It is permissible that processor(s) 304 be configured to analyze only whether rapid pitching toward minimum is occurring or only whether wind speed changes are occurring, as either condition may be indicative of the need to impose a pitch limit. For example, in some configurations only pitch data are recorded, and in others, only wind speed related data are recorded. However, in some configurations, both types of recent historical pitch related data are recorded, and in such configurations, processor(s) 304 can be configured to check for either or both occurrences. In such configurations, the presence of either rapid pitching toward minimum or wind speed changes may be considered indicative of the need to impose a pitch limit. What constitutes “rapid pitching,” “sudden increases,” and “a frequent basis” can be determined empirically or by analysis for particular configurations of rotor blades 108 and rotors 106, as can the “minimum pitch” that is suitable for given situations. Whether discovered empirically or by analysis, these definitions are later stored in a memory of wind turbine 100 and become predetermined conditions and values. In some configurations, these values are adaptively determined or predetermined values are adaptively adjusted.
Some configurations of the present invention provide hysteresis to delay the rapid pitch to minimum tendency, so that rotor exposure to a fall followed by a sudden rise in wind speed is reduced. In certain of these configurations, the hysteresis is provided in addition to a minimum pitch limit. In various configurations, the limit on minimum pitch based on recent operating history and/or hysteresis loop-provided delay is operative only during times of above-rated operation of wind turbine 100. Because the limit on minimum pitch in these configurations is imposed only in above-rated operation conditions, whether recent historical pitch-related data are stored and/or whether the stored data are analyzed at other times can be left as a design choice. For example, the storage and analysis may take place and a pitch limit may be determined, but the imposition of this limit can be inhibited when operation is determined to be within rated operation conditions. Other configurations may also inhibit the storage, analysis and/or determination of the minimum pitch limit.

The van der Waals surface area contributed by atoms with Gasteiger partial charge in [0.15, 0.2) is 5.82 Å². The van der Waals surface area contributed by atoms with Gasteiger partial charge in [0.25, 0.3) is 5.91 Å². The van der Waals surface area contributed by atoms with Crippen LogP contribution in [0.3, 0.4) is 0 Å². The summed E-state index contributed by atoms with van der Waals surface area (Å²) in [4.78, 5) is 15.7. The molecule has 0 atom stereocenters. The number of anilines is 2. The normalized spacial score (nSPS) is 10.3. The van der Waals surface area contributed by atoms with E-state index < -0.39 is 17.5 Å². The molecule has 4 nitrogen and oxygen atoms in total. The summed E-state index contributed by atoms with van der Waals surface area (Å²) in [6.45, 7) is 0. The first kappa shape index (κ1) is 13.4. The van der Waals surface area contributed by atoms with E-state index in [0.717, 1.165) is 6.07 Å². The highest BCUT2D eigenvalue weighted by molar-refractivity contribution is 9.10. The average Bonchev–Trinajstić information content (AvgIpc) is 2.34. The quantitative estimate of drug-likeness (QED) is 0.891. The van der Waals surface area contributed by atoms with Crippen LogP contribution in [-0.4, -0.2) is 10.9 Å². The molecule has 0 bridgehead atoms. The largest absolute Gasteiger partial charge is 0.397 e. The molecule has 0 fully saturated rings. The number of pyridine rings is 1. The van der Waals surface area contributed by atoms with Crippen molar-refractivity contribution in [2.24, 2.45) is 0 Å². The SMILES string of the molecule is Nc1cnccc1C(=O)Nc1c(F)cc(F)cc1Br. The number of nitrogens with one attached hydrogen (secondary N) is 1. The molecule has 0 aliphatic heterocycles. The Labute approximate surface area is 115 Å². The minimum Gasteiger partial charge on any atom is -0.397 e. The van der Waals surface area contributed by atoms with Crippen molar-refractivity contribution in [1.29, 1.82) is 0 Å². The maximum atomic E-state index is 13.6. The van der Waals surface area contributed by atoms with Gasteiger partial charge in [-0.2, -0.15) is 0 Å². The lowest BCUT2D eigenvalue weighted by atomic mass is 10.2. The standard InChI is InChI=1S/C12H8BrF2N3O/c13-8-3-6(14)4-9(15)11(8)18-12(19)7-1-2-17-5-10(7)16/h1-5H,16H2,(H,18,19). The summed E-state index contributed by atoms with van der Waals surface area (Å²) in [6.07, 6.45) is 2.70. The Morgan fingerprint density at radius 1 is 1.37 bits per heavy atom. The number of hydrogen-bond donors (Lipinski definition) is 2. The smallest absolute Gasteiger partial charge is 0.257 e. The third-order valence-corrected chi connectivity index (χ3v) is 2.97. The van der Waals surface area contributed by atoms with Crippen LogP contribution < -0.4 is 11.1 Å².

Configurations of the present invention thus provide a reduction in peak operating deflections, loads, and/or peak rotational speeds on wind turbine rotors. Moreover, configurations of the present invention are useful as a supplement to various known dynamic control methods.
While the invention has been described in terms of various specific embodiments, those skilled in the art will recognize that the invention can be practiced with modification within the spirit and scope of the claims.